• Its just the way we think of low scale jobs, but seriously if driving is a low scale job, then Michael Schumacher means nothing to do the world. How about keeping 1000 gardens safe and sound every day? Algorithm for cleaning a spiral shaped hallway?? Maybe we need robots that could wash newborn feces, and let mommy plan on bringing a new one :) because automation is making our life easier? – ShayHaned May 25 '17 at 14:29
• Honestly in the grand scheme of things Schumacher means nothing. What will he have contributed to the world in two centuries except burn fossil fuel? I'm not saying these jobs have no value, quite the opposite. I have great respect for craftsmen. But they're not intellectually challenging and can be done with a robot. If they can drive cars, they can clean floors and cut grass, identify pests on plants etc. – Mormacil May 25 '17 at 15:07
• What will he have contributed to the world in two centuries except burn fossil fuel? Don't you think you would have done the same if you were to train a baby robot on how to drive a formula car? And you would love the temptation upon meeting a bunch of investors? Maybe in the grand scheme of things, Schumacher really means nothing, but don't you think that the baby robot would atleast like to compete against or learn from Schumacher, how to perfectly take each and every turn at 560km/h, you would not just risk fossil foil, but a lot of formula cars too, in my humble opinion – ShayHaned May 25 '17 at 15:21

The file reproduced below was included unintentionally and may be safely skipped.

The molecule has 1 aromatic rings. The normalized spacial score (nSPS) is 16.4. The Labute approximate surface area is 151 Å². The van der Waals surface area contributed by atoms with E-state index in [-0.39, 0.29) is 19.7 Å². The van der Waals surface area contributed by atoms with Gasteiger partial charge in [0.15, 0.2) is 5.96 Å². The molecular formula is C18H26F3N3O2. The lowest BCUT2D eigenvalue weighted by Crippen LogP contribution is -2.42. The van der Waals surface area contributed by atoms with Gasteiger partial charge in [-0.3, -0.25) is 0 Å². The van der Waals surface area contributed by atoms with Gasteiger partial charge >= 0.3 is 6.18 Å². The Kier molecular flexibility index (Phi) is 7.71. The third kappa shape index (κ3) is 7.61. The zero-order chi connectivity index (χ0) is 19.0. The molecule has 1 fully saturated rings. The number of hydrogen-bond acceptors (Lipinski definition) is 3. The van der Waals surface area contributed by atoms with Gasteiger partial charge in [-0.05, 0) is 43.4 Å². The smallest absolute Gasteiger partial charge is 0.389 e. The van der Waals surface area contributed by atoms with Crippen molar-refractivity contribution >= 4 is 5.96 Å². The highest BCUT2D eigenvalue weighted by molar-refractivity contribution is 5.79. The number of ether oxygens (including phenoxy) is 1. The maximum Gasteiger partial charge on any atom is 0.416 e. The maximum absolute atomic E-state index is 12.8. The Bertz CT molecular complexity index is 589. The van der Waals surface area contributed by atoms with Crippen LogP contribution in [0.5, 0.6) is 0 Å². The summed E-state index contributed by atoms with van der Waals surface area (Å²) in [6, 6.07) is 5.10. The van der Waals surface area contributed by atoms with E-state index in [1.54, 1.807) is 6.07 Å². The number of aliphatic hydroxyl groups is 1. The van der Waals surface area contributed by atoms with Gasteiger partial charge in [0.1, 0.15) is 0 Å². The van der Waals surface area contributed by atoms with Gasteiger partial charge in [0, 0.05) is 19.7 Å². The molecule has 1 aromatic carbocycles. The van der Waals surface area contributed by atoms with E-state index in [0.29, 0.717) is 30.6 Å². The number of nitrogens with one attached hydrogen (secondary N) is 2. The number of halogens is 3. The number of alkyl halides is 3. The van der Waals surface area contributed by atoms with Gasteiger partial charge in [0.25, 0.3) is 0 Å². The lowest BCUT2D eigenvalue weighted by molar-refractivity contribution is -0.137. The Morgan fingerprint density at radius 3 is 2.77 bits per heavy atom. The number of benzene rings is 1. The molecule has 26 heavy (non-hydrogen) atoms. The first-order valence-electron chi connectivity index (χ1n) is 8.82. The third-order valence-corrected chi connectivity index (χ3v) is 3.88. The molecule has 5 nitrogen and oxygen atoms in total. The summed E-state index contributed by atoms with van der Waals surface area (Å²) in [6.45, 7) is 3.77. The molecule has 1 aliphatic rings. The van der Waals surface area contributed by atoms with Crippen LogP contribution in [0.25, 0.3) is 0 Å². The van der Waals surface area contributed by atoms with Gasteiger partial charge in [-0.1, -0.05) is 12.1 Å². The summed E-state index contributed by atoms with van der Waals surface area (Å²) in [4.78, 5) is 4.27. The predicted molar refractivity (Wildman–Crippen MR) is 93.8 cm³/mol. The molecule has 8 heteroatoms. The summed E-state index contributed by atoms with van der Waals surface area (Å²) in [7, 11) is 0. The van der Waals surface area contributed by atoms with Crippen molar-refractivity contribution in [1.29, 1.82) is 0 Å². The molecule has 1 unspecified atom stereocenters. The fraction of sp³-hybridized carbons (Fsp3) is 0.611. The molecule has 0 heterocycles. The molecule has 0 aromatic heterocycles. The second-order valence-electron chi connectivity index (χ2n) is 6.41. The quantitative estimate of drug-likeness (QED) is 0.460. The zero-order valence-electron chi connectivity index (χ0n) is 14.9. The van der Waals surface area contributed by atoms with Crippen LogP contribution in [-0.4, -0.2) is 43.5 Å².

• As far as routine transportation driving, the primary win of a robotic car is it doesn't get into accidents. That is a "driving force" pun intended. We have an agency, NHTSA, who crazily mandates anything that will move the statistic needle a shave, damn the consequences. Like mandating babies travel in the back seat ... people forgetting babies because they're not visible. (doesn't count as a transport accident). That agency will not hestitate to kick plain cars off the Federally funded freeways, then roads altogether as insurance on your Red Barchetta becomes prohibitive. – Harper May 25 '17 at 17:46

Let me tell you a story about a robot that replaced human in the most mundane work in the factory: labelling.